Golf and bowling, I’m clear, are not sports. Oh, they take coordination and acquired skill to excel, but come on, fat guys do both, and can be stars.
I’ve been bowling since I was a kid. My dad loved it, and when I hit mid-teens we were on teams together. Won trophies. I was a rising star, threw a 259 at age 15 – and peaked. Downhill since then, but I still love the frustrating endeavor. (Though I do not like the loud thumping music light-flashing automated circus that bowling alleys have become.)
But in all those years, never have I been injured, unless you call some skin off a thumb an injury. But how could you? It’s a solitary sport. You go up to the foul line by yourself and throw the ball. What kind of idiot would it take to get injured at bowling?
I guess I’m the one to tell the cautionary tale, then. Good ol’ Doc Solomon, an outstanding general practitioner I’ve been going to for decades, who knows everything from acupuncture to top heart surgeon referrals, told me he had never seen a bowling injury in all his years of practice. I feel so special.
There are many styles but here’s how I do it: Concentrate on where you’re going to set the ball down and what English you will give it, take three steps forward while you begin swinging that 16-pound ball into an arc, slide on your left foot toward the foul line and release the ball from your right hand. Simple.
Not this time. As I slid forward my left foot hit something sticky on the wooden approach. Instead of sliding, low to the ground, my left foot planted, and the unexpected momentum shot the rest of me into the air like a leaping ballerina who suddenly finds her slipper nailed to the floor. I managed to throw the ball – even kept it on the alley – but it became one of those slo-mo events where you see yourself crashing towards the hard wood floor, with your only prayer being to kind of roll with it and land evenly.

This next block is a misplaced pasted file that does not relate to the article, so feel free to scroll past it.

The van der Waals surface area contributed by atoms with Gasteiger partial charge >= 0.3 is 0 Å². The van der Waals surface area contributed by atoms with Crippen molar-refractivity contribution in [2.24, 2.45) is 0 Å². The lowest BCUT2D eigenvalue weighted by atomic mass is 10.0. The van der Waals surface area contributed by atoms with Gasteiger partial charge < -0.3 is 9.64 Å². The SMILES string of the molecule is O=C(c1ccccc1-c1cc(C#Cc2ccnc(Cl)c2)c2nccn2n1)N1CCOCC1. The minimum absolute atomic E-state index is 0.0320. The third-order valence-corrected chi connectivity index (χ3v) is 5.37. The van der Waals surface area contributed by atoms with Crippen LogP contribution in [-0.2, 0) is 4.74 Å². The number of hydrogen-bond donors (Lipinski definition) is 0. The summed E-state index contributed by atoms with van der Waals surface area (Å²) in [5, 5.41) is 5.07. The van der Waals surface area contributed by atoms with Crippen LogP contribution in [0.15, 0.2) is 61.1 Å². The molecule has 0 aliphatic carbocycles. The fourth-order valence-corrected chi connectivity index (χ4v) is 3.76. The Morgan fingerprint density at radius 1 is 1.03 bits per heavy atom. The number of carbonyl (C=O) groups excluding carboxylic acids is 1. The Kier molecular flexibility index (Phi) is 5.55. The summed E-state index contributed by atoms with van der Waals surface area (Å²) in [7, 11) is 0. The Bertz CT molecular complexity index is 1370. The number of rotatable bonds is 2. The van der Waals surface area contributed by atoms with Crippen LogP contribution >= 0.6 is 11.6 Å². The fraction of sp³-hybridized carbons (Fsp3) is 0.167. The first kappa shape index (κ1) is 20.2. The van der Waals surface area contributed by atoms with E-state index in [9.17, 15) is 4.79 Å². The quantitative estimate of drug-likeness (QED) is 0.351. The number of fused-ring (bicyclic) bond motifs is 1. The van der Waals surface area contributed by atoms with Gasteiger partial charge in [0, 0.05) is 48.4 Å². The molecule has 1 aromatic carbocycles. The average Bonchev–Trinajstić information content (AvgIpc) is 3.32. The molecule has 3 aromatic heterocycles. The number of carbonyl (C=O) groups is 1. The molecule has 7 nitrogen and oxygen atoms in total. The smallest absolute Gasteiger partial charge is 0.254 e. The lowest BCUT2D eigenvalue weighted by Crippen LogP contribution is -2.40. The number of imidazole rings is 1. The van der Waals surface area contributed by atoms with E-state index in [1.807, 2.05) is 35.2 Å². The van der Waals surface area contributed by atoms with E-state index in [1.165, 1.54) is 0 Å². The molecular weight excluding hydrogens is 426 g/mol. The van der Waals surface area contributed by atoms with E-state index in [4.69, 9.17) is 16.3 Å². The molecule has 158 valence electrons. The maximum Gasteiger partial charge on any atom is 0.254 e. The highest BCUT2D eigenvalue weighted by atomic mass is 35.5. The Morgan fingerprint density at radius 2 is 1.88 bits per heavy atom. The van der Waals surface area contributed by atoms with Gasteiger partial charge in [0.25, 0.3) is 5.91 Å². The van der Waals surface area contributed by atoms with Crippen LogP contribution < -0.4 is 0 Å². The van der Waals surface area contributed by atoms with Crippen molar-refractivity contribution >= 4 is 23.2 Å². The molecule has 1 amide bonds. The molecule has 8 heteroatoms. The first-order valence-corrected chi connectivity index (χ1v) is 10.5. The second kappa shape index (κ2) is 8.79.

Wasn’t to be. My full body weight, including all that extra Thanksgiving stuffing I added the day before, came crashing down squarely on my right kneecap.
I finished bowling, though I changed my style completely to avoid any chance of a replay. I can walk. But dang it’s sore and swollen, and I’m waiting for the x-rays to tell me whether or not there’s a fracture.
So there you have it. A bowling injury. An absolute rarity. I got no turkeys that day (that’s three strikes in a row) but I sure felt like one. If you see me, pretend you didn’t read this.
YOU CAN SKIP THAT $400,000 DYLAN PAINTING I was asking for, for Christmas. I’ll just take one of those $20,000 bike share bikes I’ve read about. They must be awfully fancy.
QUOTE OF THE WEEK: “Life is a comedy to the man who thinks, and a tragedy to the man who feels.” – Horace Walpole
Charles Andrews has lived in Santa Monica for almost 30 years and wouldn’t live anywhere else in the world. Really. You can reach him at firstname.lastname@example.org